I got a “preview” box / product this morning, will be available (in store) at Best Buy, no later than the 11th. Amazon orders are supposed to be delivered by the 11th for Prime. I had pre-ordered two of the Premiere + devices last week, so this will be a gift for somebody, after I’ve set it up and run it through the paces.
I know very little about Roku. Replaced a Roku 3 with an Ultra about a year or so ago, had problems with long wait times for channel load, until I loaded a micro SD card. My greatest area of concern and curiosity is whether or not they’ve increased the internal storage over the years.
If it turns out to the be same, I’ll probably end up replacing my pre-order with Ultras. Anyone have an inkling as to how much internal these may have? I’m told the old Roku 3 was 256 MB, don’t know what the (older) Ultra is.
I set this preview unit up with 65 channels. No buffering, no waiting, everything loads instantly. When changing themes, wait / lag is about 5 seconds, about the same as what I’d experienced on my Ultra. I was worried about having no slot for micro SD, evidently, will not be necessary at all. Overall, when considering price to performance ratio, the new inexpensive Premiere product is fantastic.
Saw these on the shelf in a Walmart today.
Still no Wireless AC for high bitrate 4K streaming.
Doesn’t this Roku top out at 4K Ultra HD 2160 X 3840 pixels? Would this result at 68 Mbps at a frame rate of 60.
Don’t most routers that support 802.11n and 5G Mhz also support a Mbps much greater the 68 Mbps?
Correct - but Wireless AC does a better job of supporting higher transfer rates farther away from a router than Wireless N.
So yes Wireless N is definitely capable of streaming 4K content, however given this Roku player is a wireless device and can’t be hard wired, you could run into buffering issues with a Wireless N connection where a Wireless AC connection wouldn’t have had any at the same physical location in your house.
Wireless AC is not a luxury or premium feature in 2018, so to not be included in a new device is subpar at least.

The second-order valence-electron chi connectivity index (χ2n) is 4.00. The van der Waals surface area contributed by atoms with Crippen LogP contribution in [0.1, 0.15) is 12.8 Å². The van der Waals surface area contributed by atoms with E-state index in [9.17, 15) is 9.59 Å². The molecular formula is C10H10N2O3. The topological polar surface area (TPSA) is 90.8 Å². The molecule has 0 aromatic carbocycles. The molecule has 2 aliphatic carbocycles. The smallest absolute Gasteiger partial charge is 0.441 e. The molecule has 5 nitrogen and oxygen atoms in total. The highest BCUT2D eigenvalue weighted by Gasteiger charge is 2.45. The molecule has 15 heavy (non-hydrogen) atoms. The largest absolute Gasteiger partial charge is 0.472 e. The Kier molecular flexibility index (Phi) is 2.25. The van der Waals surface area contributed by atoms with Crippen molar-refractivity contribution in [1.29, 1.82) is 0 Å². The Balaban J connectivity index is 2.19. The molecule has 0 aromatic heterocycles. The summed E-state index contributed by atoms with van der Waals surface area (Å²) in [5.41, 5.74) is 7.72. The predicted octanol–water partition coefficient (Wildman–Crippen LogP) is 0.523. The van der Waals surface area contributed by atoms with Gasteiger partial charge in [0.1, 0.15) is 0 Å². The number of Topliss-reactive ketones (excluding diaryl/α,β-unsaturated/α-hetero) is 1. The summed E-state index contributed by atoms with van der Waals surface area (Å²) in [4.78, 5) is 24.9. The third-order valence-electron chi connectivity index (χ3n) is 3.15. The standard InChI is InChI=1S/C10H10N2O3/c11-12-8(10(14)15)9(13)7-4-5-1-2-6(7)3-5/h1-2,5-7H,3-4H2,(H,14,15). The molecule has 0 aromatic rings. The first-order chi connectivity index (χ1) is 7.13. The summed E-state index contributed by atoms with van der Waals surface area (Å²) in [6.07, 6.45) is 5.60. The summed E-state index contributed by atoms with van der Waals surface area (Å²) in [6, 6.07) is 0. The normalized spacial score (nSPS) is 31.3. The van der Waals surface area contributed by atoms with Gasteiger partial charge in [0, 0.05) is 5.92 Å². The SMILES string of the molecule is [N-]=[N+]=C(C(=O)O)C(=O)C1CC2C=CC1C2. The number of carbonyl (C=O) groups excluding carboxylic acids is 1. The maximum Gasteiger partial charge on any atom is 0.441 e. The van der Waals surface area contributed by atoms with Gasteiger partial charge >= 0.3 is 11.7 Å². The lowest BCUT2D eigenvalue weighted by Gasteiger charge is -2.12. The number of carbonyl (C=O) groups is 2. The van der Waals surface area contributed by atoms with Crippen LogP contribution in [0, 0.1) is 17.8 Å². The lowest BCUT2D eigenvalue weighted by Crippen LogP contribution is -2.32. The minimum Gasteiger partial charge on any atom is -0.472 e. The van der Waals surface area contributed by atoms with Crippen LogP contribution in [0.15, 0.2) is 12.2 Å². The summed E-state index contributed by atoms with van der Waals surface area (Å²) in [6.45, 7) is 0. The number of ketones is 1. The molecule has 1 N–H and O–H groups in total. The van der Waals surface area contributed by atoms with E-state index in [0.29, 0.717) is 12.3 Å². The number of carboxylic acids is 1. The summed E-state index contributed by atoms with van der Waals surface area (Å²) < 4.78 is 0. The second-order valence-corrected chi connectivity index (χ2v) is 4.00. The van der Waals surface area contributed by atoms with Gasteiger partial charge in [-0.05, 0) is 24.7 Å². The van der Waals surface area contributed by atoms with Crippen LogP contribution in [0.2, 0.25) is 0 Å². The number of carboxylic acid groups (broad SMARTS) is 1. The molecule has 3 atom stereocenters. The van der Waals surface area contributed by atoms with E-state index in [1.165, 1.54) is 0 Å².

And if you have a spouse, two children, and the next door neighbors are all using the upper AC 5g band for 4K at some portion of the day, is that really going to workout?
You probably have exceeded your ISP download speed. The telcos need to hurry up that new wireless 5G rollout.
Possible - but lots of homes and condos in Canada now have FTTH to the services are 1000 Mbps and 1500 Mbps download. You’d need about 40-50 people watching at the same time to saturate that line.
I am in agreement Wireless N 5 GHz will work just fine in most use cases, however in that one fringe scenario where it causes buffering Wireless AC would have solved the problem. So if I was buying a new Roku to keep for the next 3-4 years, I’d get one with Wireless AC not only N.
The point I’m trying to make is that when converting over a house for 4K you almost have to rethink the size of all the data pipes.
Most client devices may be MiMo but they may only be using two spatial channels. A router may have only four antenna versus eight.
And 1000 Mbps really isn’t 1000 Mbps. Using an MTU of 1500 you probably couldn’t exceed 880 Mbps. You need to increase the size of the data sent in each transmission and reduce the number of acks.
So you would probably need jumbo packets of 8K (MTU) or more to come close to 1000 Mbps.